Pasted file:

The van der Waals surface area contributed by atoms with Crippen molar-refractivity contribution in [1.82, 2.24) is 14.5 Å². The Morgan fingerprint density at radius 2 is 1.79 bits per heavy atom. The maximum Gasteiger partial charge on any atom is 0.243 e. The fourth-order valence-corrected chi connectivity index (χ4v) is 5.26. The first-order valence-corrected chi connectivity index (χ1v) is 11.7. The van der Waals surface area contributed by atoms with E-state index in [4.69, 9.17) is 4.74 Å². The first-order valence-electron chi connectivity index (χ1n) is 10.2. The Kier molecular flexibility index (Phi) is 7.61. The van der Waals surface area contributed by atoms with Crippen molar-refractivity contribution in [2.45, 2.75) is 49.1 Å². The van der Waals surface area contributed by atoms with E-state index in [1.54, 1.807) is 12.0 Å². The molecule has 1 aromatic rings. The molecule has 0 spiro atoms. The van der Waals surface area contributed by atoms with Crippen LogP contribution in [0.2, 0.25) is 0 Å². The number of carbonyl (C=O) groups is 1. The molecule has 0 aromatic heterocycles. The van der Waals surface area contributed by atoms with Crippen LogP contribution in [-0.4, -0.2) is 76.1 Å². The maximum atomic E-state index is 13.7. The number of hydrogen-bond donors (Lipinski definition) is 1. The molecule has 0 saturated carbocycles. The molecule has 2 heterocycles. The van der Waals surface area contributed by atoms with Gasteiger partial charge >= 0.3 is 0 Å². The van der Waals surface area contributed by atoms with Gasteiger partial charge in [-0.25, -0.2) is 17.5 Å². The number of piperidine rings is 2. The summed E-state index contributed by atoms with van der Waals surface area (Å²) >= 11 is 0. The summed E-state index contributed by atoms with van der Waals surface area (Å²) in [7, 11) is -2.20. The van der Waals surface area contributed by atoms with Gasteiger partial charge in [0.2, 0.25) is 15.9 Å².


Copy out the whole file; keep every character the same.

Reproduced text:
The van der Waals surface area contributed by atoms with Crippen molar-refractivity contribution in [1.82, 2.24) is 14.5 Å². The Morgan fingerprint density at radius 2 is 1.79 bits per heavy atom. The maximum Gasteiger partial charge on any atom is 0.243 e. The fourth-order valence-corrected chi connectivity index (χ4v) is 5.26. The first-order valence-corrected chi connectivity index (χ1v) is 11.7. The van der Waals surface area contributed by atoms with E-state index in [4.69, 9.17) is 4.74 Å². The first-order valence-electron chi connectivity index (χ1n) is 10.2. The Kier molecular flexibility index (Phi) is 7.61. The van der Waals surface area contributed by atoms with Crippen molar-refractivity contribution in [2.45, 2.75) is 49.1 Å². The van der Waals surface area contributed by atoms with E-state index in [1.54, 1.807) is 12.0 Å². The molecule has 1 aromatic rings. The molecule has 0 spiro atoms. The van der Waals surface area contributed by atoms with Crippen LogP contribution in [0.2, 0.25) is 0 Å². The number of carbonyl (C=O) groups is 1. The molecule has 0 aromatic heterocycles. The van der Waals surface area contributed by atoms with Crippen LogP contribution in [-0.4, -0.2) is 76.1 Å². The maximum atomic E-state index is 13.7. The number of hydrogen-bond donors (Lipinski definition) is 1. The molecule has 0 saturated carbocycles. The molecule has 2 heterocycles. The van der Waals surface area contributed by atoms with Gasteiger partial charge >= 0.3 is 0 Å². The van der Waals surface area contributed by atoms with Gasteiger partial charge in [-0.25, -0.2) is 17.5 Å². The number of piperidine rings is 2. The summed E-state index contributed by atoms with van der Waals surface area (Å²) >= 11 is 0. The summed E-state index contributed by atoms with van der Waals surface area (Å²) in [7, 11) is -2.20. The van der Waals surface area contributed by atoms with Gasteiger partial charge in [0.2, 0.25) is 15.9 Å².